HyBrid Disk writes data on SSD, mirrors to HDD

By on February 25, 2010, 5:17 PM
Earlier this week, Raidon announced the HyBrid Disk, a storage device that crams both disk and solid-state technology into a single enclosure. The device writes to an SSD while mirroring data to a 3.5-inch HDD in the same housing.

While they aren't set up in a true RAID 1 configuration, files written to the SSD can be backed up to the mechanical drive at scheduled intervals. Naturally, if the SSD fails, information can be recovered from the disk drive.

According to a company spokesperson, the SSD is removable and can be used without the HyBrid Disk casing, if you want to use it in another enclosure or hook it up inside a computer. Upon reinserting the SDD into the HyBrid Disk, the hard drive will back up the SSD data.

Raidon hasn't announced capacities or prices, but at launch, the device will only be available as an internal solution, and an external version will come later.




User Comments: 7

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GonchuB GonchuB said:

the beginning of a new era of hard drives

DeadSoul DeadSoul said:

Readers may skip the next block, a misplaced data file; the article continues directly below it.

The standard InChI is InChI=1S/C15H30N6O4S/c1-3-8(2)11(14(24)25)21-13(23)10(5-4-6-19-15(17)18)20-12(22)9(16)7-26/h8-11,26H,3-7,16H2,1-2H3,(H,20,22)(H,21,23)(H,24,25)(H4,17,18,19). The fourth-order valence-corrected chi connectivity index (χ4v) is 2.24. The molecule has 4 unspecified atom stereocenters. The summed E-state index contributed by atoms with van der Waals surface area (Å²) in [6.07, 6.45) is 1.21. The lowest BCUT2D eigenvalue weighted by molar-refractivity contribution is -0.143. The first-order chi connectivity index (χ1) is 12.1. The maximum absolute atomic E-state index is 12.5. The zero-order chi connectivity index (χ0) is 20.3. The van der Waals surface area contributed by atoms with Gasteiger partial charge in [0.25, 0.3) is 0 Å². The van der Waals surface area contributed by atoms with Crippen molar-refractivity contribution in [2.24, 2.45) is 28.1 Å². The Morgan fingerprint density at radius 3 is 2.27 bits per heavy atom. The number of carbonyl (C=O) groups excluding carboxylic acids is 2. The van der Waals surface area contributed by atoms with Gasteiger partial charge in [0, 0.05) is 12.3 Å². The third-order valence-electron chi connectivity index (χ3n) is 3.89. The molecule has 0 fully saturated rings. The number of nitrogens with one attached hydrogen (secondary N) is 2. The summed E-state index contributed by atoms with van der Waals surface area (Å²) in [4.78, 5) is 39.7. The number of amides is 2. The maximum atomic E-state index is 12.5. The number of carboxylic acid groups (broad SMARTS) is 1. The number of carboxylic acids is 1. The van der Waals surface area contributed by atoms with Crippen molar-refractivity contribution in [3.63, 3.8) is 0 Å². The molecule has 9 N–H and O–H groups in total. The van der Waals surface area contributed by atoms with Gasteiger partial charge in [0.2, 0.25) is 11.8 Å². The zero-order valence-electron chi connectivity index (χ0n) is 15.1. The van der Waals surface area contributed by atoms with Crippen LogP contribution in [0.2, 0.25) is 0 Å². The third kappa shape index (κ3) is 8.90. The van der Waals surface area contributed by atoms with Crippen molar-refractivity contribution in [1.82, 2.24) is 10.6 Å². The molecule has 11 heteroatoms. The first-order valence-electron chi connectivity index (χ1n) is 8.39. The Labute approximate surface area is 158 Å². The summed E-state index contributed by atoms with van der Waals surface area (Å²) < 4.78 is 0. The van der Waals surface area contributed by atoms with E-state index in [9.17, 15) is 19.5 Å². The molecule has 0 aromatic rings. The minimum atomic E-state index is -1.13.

hdd's may have 2 or 4 gb ram cache to store data rapidly and they may write to mech. hdd when idle...

Guest said:

Why not a second ssd for backup instead of a hdd?

Tekkaraiden Tekkaraiden said:

Because it would be very expensive.

Guest said:

This could be interesting a much faster auto backup, more efficient than the Tape drives of yesteryear that are still in use.

Now if we had a Desktop and Laptop/Notebook computer case, that would provide easy access to the SSD. Moving the SSD quickly/easily to another system for proper redundancy backup, would be an ideal situation for single users, but in a corporate world maybe this easy access would not provide the necessary security...

This needs to be affordable for users, as do the USB 3.0 back-up options that are not appearing in the market place. I expected to see a dozen companies with affordable cross platform Linux, Mac, and Microsoft compatible external raid units already.

This option appears to be a positive step in using the new SSDs, but mass market price level is going to be required to move it off the shelf with enough numbers to make it an desirable user technology.

JR

Zeromus said:

This will most likely compromise capacities as a first caveat for me. Still, being that it's removable is a marvelous.

9Nails, TechSpot Paladin, said:

Towards Backup - my worries is that you never want your backups in the same locations! Theft, fire, or water damage, among others issues, will likely result in the original and the backup being lost in the same incident.

I like what Deadsoul describes. A drive which uses a large RAM cache might work really well for writes, and be somewhat beneficial for reads - especially if the RAM cache is persistent.

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